By Mary Elizabeth Dial, Staff Correspondent
Visiting a local flea market or trade day is a time-honored fall tradition in the South, and no one understands that better than Janie Terrell, the owner of Mountain Top Flea Market in Altoona. She and her husband, known as “Cowboy” by most, operate the market every Sunday of the year.
A day at Mountain Top begins at 5 a.m., when vendors begin to set up their tabletop shops and visit the Terrells for breakfast. Some serious customers also arrive at daybreak to beat the crowd and find the best deals. Typically, however, shoppers begin to fill the aisles around 9 a.m. and meander around the property for most of the day.
Fall is a “good, busy time because the weather is nice,” Terrell said.
Most shoppers will wait until they can break out their jackets and boots before braving the 2.6 miles of tents, tables and trailers that fill Mountain Top’s 1,000 dealer lots.
Among those 1,000 dealers is a huge catalogue of products. Some may think of junk when they think of flea markets, but Terrell asserts that shoppers can find almost anything they could want in her market.
“Just about anything you can think of… if you don’t see it one week, you might see it the next week,” Terrell said.
She prides herself on the vast assortment of goods at Mountain Top, which range from produce to animals.
“You can nearly live in [the flea market], because you can get groceries, paper goods, things for your house, things to wear.”
A walk up any given aisle may contain makeup, video games, handcrafted furniture and live animals, plus a caricature artist to draw your picture while you wait. One of Terrell’s primary goals is to avoid placing her own restrictions on what can be bought and sold, so that both dealers and shoppers can get as much from the market as possible.
Another goal is to make Mountain Top a good place to spend a Sunday for all families. Terrell has made a point of not charging for parking in the market’s lot and of making the entire property as handicap-accessible as possible.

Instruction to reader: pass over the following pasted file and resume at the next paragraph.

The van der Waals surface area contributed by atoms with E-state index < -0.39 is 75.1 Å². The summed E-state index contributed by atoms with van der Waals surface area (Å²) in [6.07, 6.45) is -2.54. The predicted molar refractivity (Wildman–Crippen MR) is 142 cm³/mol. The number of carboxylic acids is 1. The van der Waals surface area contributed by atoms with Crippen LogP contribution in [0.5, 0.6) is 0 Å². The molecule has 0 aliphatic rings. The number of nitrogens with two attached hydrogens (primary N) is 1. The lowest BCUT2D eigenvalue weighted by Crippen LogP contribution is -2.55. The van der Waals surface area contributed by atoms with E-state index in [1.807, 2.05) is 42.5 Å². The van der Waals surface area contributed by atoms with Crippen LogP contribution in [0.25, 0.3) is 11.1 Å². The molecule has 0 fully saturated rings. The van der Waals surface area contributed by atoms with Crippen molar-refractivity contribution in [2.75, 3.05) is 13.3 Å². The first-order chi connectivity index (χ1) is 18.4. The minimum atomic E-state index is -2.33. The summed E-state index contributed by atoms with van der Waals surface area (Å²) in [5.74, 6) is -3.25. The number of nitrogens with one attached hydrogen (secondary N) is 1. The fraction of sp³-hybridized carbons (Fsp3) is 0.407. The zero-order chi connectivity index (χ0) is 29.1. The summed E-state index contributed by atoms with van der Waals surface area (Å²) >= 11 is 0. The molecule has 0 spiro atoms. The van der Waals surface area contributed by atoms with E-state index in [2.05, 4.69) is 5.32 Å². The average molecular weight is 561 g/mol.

Terrell also knows that a trip to the flea market is an all-day affair for many families, which is why she makes a significant effort to provide quality food.
“There’s very few things I limit, other than concessions,” she said.
A health inspector verifies each unique food vendor, but anyone selling food and drinks also has to meet Terrell’s high standard of quality. She expects a score of 100 on every inspection, and that expectation is almost always met, because she wants families to feel good about eating the chicken, hot dogs, lemonade and ice cream that her market provides.
The biggest payoff for the Terrells is the knowledge that their market has become something that parents can share with and pass down to their children.
“I have people that I meet now who say, ‘Oh, I went [to Mountain Top] when I was a child,’ and they’re up in their fifties,” she said.
She also tells stories about meeting people all over the country and even the world who have fond memories of the market. All this is proof that her unconventional career choice has made an invaluable impact on the community.
Terrell will also be the first to say that this “alternative way of shopping,” outdoors on a Sunday morning, is the best way to find unique goods that are worth searching for.
“You find something that you weren’t out here looking for. You find something that you like and it’s your treasure,” she said, and her longtime customers surely agree.